The federalism and separation of powers that Teles criticizes at least help keep the problem from getting even worse than it already is. Comparative data suggests that separation of powers helps limit the size of government. Federalism, meanwhile, gives us a chance to influence policy by voting with our feet, as well as at the ballot box; and foot voters have stronger incentives to acquire relevant information than ballot box voters do. Teles is also probably wrong to blame such practices as contracting out the provision of public services to private firms. Such firms often do become special interests that exploit the public. But the same is true – often too an even greater extent – of government employees. The voters are unlikely to be more effective at monitoring bureaucrats than contractors.
Kludgeocracy is indeed a serious problem. Yet it is in large part caused by the growth of government. And pruning that growth is an important part of any viable solution. Some of the reforms Teles suggests (particularly reducing federal grants to state governments) might help at the margin. But government is still likely to be enormously complex as long as it continues to have so many functions. Restructuring programs to make their costs more “transparent,” as Teles proposes, is unlikely to achieve much in a world where the public is often ignorant about even very basic facts about the federal budget, much less the details of particular programs.
If, as Teles suggests, “the frontiers of the state [are] roughly fixed,” then so too are those of kludgeocracy. But we need not be so pessimistic. Countries such as Canada and New Zealand have managed to reduce the size and scope of their governments significantly over the last two decades, to the point where several of them are substantially smaller than ours (though that is partly because the US government has grown so much in recent years). It will not be easy. But it is at least reasonably possible that we can emulate that success, and even surpass it. At the very least, we’re more likely to achieve that than make it possible for the public to monitor kludgeocracy in government’s current overgrown state.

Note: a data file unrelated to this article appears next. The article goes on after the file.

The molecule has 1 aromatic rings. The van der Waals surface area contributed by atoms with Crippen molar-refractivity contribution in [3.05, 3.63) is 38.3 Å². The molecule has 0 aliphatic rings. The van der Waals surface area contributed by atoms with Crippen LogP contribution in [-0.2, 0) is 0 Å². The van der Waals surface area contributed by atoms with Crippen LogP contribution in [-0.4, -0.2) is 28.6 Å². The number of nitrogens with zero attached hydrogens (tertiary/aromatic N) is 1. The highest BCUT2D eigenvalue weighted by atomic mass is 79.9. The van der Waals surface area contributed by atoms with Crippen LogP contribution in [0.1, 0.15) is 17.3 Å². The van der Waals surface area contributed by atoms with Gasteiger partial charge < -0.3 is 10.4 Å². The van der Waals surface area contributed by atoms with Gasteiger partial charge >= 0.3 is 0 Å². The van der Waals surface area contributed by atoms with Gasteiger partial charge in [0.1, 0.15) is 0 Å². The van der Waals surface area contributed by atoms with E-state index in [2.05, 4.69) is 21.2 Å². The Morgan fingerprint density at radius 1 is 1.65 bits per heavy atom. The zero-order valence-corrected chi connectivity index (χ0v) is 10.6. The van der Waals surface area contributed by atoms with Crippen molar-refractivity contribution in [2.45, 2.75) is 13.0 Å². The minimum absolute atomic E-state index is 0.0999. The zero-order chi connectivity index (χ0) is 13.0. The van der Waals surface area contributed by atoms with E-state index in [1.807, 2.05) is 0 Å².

UPDATE: It’s worth noting that there is a distinction between scope – the range of functions government takes on – and mere size. In theory, government could spend enormous amounts of money on just a few simple functions, and thereby be very large without being very complex. By contrast, complexity is almost impossible to avoid when government has a very broad scope. In practice, however, when governments become as large as ours is today, they almost always do so by taking on a wide range of different, complicated tasks, not just a few simple ones. It is theoretically possible to have a government that, for example, spends 40% of its GDP on just defense and basic infrastructure. But we almost never see such a thing in the real world.